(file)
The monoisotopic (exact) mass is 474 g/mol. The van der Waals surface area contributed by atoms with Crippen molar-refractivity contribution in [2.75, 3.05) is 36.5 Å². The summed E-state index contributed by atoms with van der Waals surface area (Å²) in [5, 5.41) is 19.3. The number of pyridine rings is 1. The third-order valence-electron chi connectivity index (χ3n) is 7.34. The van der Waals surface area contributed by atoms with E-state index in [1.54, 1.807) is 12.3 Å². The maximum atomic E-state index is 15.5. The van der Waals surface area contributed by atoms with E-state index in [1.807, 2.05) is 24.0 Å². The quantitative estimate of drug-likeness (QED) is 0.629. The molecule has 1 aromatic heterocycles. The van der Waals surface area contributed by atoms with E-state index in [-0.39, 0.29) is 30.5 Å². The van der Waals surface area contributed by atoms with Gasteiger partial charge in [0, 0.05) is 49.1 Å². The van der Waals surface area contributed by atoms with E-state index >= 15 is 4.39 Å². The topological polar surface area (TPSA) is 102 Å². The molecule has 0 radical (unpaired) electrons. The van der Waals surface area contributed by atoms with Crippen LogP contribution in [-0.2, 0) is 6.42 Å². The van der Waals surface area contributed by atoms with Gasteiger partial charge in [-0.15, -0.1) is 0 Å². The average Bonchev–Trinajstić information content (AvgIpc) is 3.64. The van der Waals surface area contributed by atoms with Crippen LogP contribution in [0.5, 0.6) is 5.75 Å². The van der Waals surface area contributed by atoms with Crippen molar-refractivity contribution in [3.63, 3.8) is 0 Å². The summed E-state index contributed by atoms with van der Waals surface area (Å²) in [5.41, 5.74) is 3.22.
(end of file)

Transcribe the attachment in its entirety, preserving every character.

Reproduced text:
The monoisotopic (exact) mass is 474 g/mol. The van der Waals surface area contributed by atoms with Crippen molar-refractivity contribution in [2.75, 3.05) is 36.5 Å². The summed E-state index contributed by atoms with van der Waals surface area (Å²) in [5, 5.41) is 19.3. The number of pyridine rings is 1. The third-order valence-electron chi connectivity index (χ3n) is 7.34. The van der Waals surface area contributed by atoms with E-state index in [1.54, 1.807) is 12.3 Å². The maximum atomic E-state index is 15.5. The van der Waals surface area contributed by atoms with E-state index in [1.807, 2.05) is 24.0 Å². The quantitative estimate of drug-likeness (QED) is 0.629. The molecule has 1 aromatic heterocycles. The van der Waals surface area contributed by atoms with E-state index in [-0.39, 0.29) is 30.5 Å². The van der Waals surface area contributed by atoms with Gasteiger partial charge in [0, 0.05) is 49.1 Å². The van der Waals surface area contributed by atoms with E-state index >= 15 is 4.39 Å². The topological polar surface area (TPSA) is 102 Å². The molecule has 0 radical (unpaired) electrons. The van der Waals surface area contributed by atoms with Crippen LogP contribution in [-0.2, 0) is 6.42 Å². The van der Waals surface area contributed by atoms with Gasteiger partial charge in [-0.15, -0.1) is 0 Å². The average Bonchev–Trinajstić information content (AvgIpc) is 3.64. The van der Waals surface area contributed by atoms with Crippen LogP contribution in [0.5, 0.6) is 5.75 Å². The van der Waals surface area contributed by atoms with Crippen molar-refractivity contribution in [3.63, 3.8) is 0 Å². The summed E-state index contributed by atoms with van der Waals surface area (Å²) in [5.41, 5.74) is 3.22.